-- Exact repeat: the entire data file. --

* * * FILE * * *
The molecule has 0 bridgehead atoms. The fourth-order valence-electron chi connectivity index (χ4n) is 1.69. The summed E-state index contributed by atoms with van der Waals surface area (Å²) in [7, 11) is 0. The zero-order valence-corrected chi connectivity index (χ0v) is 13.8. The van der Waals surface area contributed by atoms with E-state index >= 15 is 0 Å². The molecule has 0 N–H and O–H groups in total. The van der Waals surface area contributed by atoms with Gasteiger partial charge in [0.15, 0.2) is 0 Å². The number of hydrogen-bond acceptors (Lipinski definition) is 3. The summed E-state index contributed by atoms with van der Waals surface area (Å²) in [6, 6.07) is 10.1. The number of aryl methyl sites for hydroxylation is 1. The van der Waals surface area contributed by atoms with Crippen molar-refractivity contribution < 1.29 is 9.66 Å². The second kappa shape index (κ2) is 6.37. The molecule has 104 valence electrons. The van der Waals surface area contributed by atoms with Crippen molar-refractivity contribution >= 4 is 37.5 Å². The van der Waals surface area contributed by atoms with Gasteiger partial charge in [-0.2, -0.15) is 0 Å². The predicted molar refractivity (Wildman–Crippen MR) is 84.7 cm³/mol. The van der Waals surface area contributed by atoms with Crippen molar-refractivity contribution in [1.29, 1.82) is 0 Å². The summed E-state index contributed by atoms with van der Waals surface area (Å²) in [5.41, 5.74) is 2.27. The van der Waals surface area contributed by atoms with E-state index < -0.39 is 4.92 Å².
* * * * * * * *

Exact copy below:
The molecule has 0 bridgehead atoms. The fourth-order valence-electron chi connectivity index (χ4n) is 1.69. The summed E-state index contributed by atoms with van der Waals surface area (Å²) in [7, 11) is 0. The zero-order valence-corrected chi connectivity index (χ0v) is 13.8. The van der Waals surface area contributed by atoms with E-state index >= 15 is 0 Å². The molecule has 0 N–H and O–H groups in total. The van der Waals surface area contributed by atoms with Gasteiger partial charge in [0.15, 0.2) is 0 Å². The number of hydrogen-bond acceptors (Lipinski definition) is 3. The summed E-state index contributed by atoms with van der Waals surface area (Å²) in [6, 6.07) is 10.1. The number of aryl methyl sites for hydroxylation is 1. The van der Waals surface area contributed by atoms with Crippen molar-refractivity contribution < 1.29 is 9.66 Å². The second kappa shape index (κ2) is 6.37. The molecule has 104 valence electrons. The van der Waals surface area contributed by atoms with Crippen molar-refractivity contribution >= 4 is 37.5 Å². The van der Waals surface area contributed by atoms with Gasteiger partial charge in [-0.2, -0.15) is 0 Å². The predicted molar refractivity (Wildman–Crippen MR) is 84.7 cm³/mol. The van der Waals surface area contributed by atoms with Crippen molar-refractivity contribution in [1.29, 1.82) is 0 Å². The summed E-state index contributed by atoms with van der Waals surface area (Å²) in [5.41, 5.74) is 2.27. The van der Waals surface area contributed by atoms with E-state index < -0.39 is 4.92 Å².